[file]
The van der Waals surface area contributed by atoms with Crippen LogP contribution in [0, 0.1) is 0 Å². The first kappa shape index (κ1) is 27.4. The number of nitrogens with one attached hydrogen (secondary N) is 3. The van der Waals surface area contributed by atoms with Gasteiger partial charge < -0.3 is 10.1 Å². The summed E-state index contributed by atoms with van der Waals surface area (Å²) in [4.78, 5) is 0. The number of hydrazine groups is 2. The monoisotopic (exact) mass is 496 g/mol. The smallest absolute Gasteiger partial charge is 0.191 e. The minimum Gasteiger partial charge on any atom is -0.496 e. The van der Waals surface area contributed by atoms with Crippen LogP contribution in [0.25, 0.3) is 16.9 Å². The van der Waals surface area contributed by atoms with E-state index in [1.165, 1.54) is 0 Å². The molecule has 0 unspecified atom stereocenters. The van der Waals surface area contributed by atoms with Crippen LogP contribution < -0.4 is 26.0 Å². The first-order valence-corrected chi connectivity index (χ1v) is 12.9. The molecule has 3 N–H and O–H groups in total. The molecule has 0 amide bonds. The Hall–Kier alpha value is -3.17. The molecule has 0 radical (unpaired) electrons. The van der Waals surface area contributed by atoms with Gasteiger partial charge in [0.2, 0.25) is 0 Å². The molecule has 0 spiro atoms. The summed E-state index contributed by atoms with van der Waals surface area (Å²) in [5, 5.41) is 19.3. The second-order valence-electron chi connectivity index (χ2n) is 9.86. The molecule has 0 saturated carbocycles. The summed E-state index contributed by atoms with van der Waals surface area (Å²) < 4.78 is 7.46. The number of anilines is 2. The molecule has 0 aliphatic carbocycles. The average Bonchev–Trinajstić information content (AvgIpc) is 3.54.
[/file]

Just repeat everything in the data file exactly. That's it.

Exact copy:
The van der Waals surface area contributed by atoms with Crippen LogP contribution in [0, 0.1) is 0 Å². The first kappa shape index (κ1) is 27.4. The number of nitrogens with one attached hydrogen (secondary N) is 3. The van der Waals surface area contributed by atoms with Gasteiger partial charge < -0.3 is 10.1 Å². The summed E-state index contributed by atoms with van der Waals surface area (Å²) in [4.78, 5) is 0. The number of hydrazine groups is 2. The monoisotopic (exact) mass is 496 g/mol. The smallest absolute Gasteiger partial charge is 0.191 e. The minimum Gasteiger partial charge on any atom is -0.496 e. The van der Waals surface area contributed by atoms with Crippen LogP contribution in [0.25, 0.3) is 16.9 Å². The van der Waals surface area contributed by atoms with E-state index in [1.165, 1.54) is 0 Å². The molecule has 0 unspecified atom stereocenters. The van der Waals surface area contributed by atoms with Crippen LogP contribution < -0.4 is 26.0 Å². The first-order valence-corrected chi connectivity index (χ1v) is 12.9. The molecule has 3 N–H and O–H groups in total. The molecule has 0 amide bonds. The Hall–Kier alpha value is -3.17. The molecule has 0 radical (unpaired) electrons. The van der Waals surface area contributed by atoms with Gasteiger partial charge in [0.2, 0.25) is 0 Å². The molecule has 0 spiro atoms. The summed E-state index contributed by atoms with van der Waals surface area (Å²) in [5, 5.41) is 19.3. The second-order valence-electron chi connectivity index (χ2n) is 9.86. The molecule has 0 saturated carbocycles. The summed E-state index contributed by atoms with van der Waals surface area (Å²) < 4.78 is 7.46. The number of anilines is 2. The molecule has 0 aliphatic carbocycles. The average Bonchev–Trinajstić information content (AvgIpc) is 3.54.